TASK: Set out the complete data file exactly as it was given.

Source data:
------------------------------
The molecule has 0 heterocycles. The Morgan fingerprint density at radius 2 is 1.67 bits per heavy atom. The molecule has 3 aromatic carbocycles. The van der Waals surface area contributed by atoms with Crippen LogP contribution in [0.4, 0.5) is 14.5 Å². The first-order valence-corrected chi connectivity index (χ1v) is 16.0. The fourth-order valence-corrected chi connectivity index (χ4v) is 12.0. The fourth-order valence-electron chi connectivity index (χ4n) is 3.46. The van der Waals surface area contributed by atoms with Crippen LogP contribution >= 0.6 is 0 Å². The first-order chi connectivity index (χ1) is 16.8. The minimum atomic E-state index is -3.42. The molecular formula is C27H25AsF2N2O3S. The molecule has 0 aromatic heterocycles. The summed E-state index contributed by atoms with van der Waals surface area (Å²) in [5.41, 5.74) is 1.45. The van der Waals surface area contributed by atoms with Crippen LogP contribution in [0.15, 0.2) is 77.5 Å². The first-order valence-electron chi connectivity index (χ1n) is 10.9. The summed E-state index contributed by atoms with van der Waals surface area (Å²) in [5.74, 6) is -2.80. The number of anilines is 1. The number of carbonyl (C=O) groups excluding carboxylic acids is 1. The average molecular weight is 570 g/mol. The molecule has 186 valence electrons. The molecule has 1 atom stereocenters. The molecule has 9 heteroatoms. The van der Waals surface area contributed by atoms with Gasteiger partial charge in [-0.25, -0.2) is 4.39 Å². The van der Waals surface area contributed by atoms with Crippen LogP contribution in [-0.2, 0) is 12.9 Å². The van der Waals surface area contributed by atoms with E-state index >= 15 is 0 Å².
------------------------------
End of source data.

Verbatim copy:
The molecule has 0 heterocycles. The Morgan fingerprint density at radius 2 is 1.67 bits per heavy atom. The molecule has 3 aromatic carbocycles. The van der Waals surface area contributed by atoms with Crippen LogP contribution in [0.4, 0.5) is 14.5 Å². The first-order valence-corrected chi connectivity index (χ1v) is 16.0. The fourth-order valence-corrected chi connectivity index (χ4v) is 12.0. The fourth-order valence-electron chi connectivity index (χ4n) is 3.46. The van der Waals surface area contributed by atoms with Crippen LogP contribution >= 0.6 is 0 Å². The first-order chi connectivity index (χ1) is 16.8. The minimum atomic E-state index is -3.42. The molecular formula is C27H25AsF2N2O3S. The molecule has 0 aromatic heterocycles. The summed E-state index contributed by atoms with van der Waals surface area (Å²) in [5.41, 5.74) is 1.45. The van der Waals surface area contributed by atoms with Crippen LogP contribution in [0.15, 0.2) is 77.5 Å². The first-order valence-electron chi connectivity index (χ1n) is 10.9. The summed E-state index contributed by atoms with van der Waals surface area (Å²) in [5.74, 6) is -2.80. The number of anilines is 1. The number of carbonyl (C=O) groups excluding carboxylic acids is 1. The average molecular weight is 570 g/mol. The molecule has 186 valence electrons. The molecule has 1 atom stereocenters. The molecule has 9 heteroatoms. The van der Waals surface area contributed by atoms with Gasteiger partial charge in [-0.25, -0.2) is 4.39 Å². The van der Waals surface area contributed by atoms with Crippen LogP contribution in [-0.2, 0) is 12.9 Å². The van der Waals surface area contributed by atoms with E-state index >= 15 is 0 Å².